5. Grand Staircase Escalante Partners et al v. Trump et al • Filed: Federal district court in D.C. • Plaintiffs: Grand Staircase Escalante Partners, Society of Vertebrate Paleontology, Conservation Lands Foundation. • Defendants: Trump, Zinke. • Argument: Removing protection from nearly 900,000 acres in the monument would threaten “sensitive resources located there,” including plant and bee species, archaeological artifacts and geological formations. The president’s actions were illegal. • Seeking: An injunction to stop Trump and Zinke from “recognizing, enforcing or otherwise carrying out” the downsized designations.

Trump must be thrilled, for lawsuits have defined most of his adult life!

Note that not one of these lawsuits is asking for money, they are simply asking that Trump, Zinke, et al, leave our land alone.

The land, its beauty, once destroyed can never be replaced.  Coal mining?  The market for coal is ever-shrinking and will never again be a relevant factor, since renewable energy sources such as solar and wind are cleaner and more economical.  Drilling for oil and gas?  Sorry, but I cannot rationalize corporate profits over nature.  It isn’t just a matter of the beauty of the land, nor even the cultural and archeological sites.  But we do not know what wildlife may be affected and in what way.  We do not know what damage may be caused to water tables by the destruction of these lands.  In the grand scheme of things, when we take the time to consider the future of our planet, putting profit over nature is about the stupidest move we could make.  There is more to life than money, as most of us know.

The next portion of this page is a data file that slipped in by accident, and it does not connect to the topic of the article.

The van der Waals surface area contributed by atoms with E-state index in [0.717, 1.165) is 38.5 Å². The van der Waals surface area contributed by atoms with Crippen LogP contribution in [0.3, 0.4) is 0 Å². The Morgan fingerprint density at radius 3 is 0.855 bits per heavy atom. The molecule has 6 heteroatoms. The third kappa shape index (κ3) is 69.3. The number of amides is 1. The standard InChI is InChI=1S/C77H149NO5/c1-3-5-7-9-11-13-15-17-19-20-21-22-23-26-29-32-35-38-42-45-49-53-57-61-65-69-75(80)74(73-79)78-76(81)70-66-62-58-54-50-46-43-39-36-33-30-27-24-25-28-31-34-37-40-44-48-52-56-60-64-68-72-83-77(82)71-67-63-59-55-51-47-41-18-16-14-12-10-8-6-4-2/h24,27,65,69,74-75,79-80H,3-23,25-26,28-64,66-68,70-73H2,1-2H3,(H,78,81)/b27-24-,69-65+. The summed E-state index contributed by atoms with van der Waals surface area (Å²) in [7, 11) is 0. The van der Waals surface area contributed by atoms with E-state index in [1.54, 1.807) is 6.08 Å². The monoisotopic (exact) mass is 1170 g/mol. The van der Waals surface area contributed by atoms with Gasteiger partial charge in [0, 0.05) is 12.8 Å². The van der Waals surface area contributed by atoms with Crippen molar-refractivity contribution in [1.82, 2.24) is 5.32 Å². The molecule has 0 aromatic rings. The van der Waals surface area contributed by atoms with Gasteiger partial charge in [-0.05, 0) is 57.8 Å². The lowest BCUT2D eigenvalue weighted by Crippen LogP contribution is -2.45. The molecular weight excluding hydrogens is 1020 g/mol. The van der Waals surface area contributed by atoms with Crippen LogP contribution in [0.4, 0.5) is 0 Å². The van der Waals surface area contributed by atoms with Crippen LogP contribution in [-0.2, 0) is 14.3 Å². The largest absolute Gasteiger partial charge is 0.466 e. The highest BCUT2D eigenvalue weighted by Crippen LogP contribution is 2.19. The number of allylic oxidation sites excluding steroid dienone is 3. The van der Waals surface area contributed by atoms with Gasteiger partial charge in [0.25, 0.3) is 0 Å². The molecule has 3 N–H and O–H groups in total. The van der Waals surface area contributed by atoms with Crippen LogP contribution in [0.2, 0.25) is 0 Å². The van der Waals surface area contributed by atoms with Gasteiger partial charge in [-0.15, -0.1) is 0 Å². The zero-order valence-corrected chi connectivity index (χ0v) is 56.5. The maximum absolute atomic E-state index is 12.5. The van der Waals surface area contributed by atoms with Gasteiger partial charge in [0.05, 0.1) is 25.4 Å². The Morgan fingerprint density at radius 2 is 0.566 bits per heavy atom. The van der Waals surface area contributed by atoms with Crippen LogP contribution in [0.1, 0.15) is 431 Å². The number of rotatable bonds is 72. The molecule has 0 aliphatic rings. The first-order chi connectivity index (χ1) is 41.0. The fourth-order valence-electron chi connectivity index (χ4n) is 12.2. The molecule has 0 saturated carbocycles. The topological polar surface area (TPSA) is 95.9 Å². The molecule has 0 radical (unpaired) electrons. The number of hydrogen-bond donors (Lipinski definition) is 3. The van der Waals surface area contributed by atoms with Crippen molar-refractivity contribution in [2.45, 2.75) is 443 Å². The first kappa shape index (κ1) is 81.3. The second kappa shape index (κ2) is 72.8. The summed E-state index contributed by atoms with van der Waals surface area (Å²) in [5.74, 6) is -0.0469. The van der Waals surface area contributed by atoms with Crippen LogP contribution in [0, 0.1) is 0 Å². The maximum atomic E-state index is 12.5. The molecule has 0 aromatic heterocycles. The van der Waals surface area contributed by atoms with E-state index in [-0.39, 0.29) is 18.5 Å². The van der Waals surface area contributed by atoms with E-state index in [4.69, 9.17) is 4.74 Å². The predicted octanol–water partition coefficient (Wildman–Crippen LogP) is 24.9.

55 thoughts on “Bears Ears

  1. Dear Jill,

    Thank God for the US courts which have been a real check on President Trump’s overreaching grab for power. I am hoping the courts protect these lands long enough for when democrats become the majority in the US Congress.
    I have a lot of faith in Mr. Mueller. I just wish this process wasn’t taking so long as the president needs to be stopped in his tracks, yesterday.

    Hugs, Gronda

    Liked by 2 people

    • Yes, this is why even though Trump hasn’t found time to fill many other slots, he has been appointing judges across the board, for he wants them in his corner. Hopefully, good sense and protecting the earth will be supported by the judges … so far they have come through, such as in the case of Trump’s Muslim ban.